Narappa, a remake of a very successful Tamil film Asuran (starring Dhanush in the lead), grabs eyeballs for its presentation. Notwithstanding the fact that it is a remake, there is not much compromise with scale, though, in a “village – scene” one can not only make out it is a set but also observe uncovered thermocol.
Two (nay, three) performances stand out each in their different hues: Rajeev Kanakala gets decent screen space as the brother-in-law of Narappa who is always there, helpful and yet silent when he has to surely take a stance which he does with power and restraint. Kudos! Rarely do character actors add polish without overstating as with this case.
Then there is Priyamani: She is that new dimension on women empowerment. Even when Narappa is docile, the fire in the belly, unstated aggression is superbly translated through body gait, emotive expression and minimal dialogues. An expression more, a slight shift in demeanour or gait would have added to her performance at the cost of the role.
Her capacity to understand the role in comparison to that of the central character who swings from friendly to violent to docile to sympathetic and compromising, and finally to a long drawn spell of violence is the perfect match. Her silence is an amazing foil to the central character. All this without reducing the anger of a woman wronged – both individually and as a representative marks her right here on the top.
The performance from Venkatesh is surely not just the central piece of the remake but also a commercial and artistic justification of the outing. It has been a while since the actor has donned the muscle-flexing avatar. Among his peers, he, perhaps, is the first who understood the validity of the shelf life of a conventional hero and has surely walked the road accordingly. The Jayam Manadera and Gharshana actor is back roaring, and tamed in years if not in muscle power! His emotive skills are well showcased and set him apart.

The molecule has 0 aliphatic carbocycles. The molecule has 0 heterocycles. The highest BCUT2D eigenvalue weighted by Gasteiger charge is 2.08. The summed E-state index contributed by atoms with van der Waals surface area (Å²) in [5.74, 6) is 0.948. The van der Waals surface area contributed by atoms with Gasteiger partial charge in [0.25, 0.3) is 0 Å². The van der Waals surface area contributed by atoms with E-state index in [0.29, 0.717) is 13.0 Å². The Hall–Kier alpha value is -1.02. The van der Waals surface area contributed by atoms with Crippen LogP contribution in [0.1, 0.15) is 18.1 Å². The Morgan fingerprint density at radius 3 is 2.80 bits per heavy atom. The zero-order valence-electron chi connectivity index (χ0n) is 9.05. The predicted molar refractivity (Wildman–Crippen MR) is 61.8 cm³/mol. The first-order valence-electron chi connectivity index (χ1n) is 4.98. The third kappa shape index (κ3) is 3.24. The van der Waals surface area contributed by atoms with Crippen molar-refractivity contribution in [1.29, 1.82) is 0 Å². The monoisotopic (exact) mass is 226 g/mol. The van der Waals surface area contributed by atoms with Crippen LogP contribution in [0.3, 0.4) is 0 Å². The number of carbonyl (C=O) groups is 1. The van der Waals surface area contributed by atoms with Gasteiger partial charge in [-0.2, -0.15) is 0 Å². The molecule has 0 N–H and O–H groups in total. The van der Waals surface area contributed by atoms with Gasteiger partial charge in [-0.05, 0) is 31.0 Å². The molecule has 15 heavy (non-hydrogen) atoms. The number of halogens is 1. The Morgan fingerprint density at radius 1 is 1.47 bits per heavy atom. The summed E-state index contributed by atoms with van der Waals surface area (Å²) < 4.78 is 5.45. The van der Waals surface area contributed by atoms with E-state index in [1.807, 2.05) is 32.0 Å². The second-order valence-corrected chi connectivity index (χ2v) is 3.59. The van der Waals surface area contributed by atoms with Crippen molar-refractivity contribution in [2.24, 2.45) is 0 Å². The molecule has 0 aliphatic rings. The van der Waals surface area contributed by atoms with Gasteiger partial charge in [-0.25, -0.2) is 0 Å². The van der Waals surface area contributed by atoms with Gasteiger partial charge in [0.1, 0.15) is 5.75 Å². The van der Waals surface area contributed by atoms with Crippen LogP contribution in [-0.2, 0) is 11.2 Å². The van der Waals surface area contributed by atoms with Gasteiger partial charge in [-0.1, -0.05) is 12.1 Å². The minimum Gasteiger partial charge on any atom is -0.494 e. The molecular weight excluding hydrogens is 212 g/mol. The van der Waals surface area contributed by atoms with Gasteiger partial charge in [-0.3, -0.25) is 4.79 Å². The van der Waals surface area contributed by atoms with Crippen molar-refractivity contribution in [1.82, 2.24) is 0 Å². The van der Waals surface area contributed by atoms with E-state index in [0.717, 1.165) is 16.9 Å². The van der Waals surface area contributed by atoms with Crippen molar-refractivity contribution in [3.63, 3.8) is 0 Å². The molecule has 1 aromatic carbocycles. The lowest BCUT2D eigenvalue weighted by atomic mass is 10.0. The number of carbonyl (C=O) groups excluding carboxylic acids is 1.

The narrative starts off very well. Even to the uninitiated, it becomes clear that it is a vendetta tale prepared on a road ahead distinctly different from the usual. The divide of dad and son on one hand and the mother and daughter on the other reminds one of Ellie Weisel’s biographical Night. The script deals subtly with the character of Sundaramma (Priyamani). Silent and powerful, edgy and always pushing the docile Narappa to explode.
The fights and stunts are the mainstay in a film that not only celebrates violence but also goes overboard in showing burnt torsos and faces. Too much to stomach in the drawing room from the OTT platform. The fight in the desert when Narappa arrives to save his son Sinnaba (Rakhi) is very well shot till it goes overboard. The search and stock scenes keep you glued to the screen.
The narrative dealing with the young fiancé Kannamma (Abhirami) having to face the wrath of the upper caste for wearing and flaunting her footwear is of documentary sensitivity in the context of caste divide. The punch is lost in the heedless romance between Narappa and the woefully mismatched Kannamma (Abhirami). This part of the narrative partly derails the script.
The court scene where Narappa is to surrender before the judge (Dr. Anil) is taut and reminiscent of the tension in a similar scene in Prakash Jha’s Gangaajal.
What does not work, however, is the over dramatisation of Narappa falling on the feet of villagers, the Venkatesh-Abhirami romance and the refusal to take the rich-poor divide and hover around caste without saying so, and the long-drawn scenes of violence with dollops of blood smeared all over.
In the final analysis, the film stands up for a theme and, most importantly, for the characters and portrayal by Priyamani. Above all, it is Venkatesh who adds a lot of flesh to the flowing blood of Narappa. His is an award-winning performance. Worth the watch.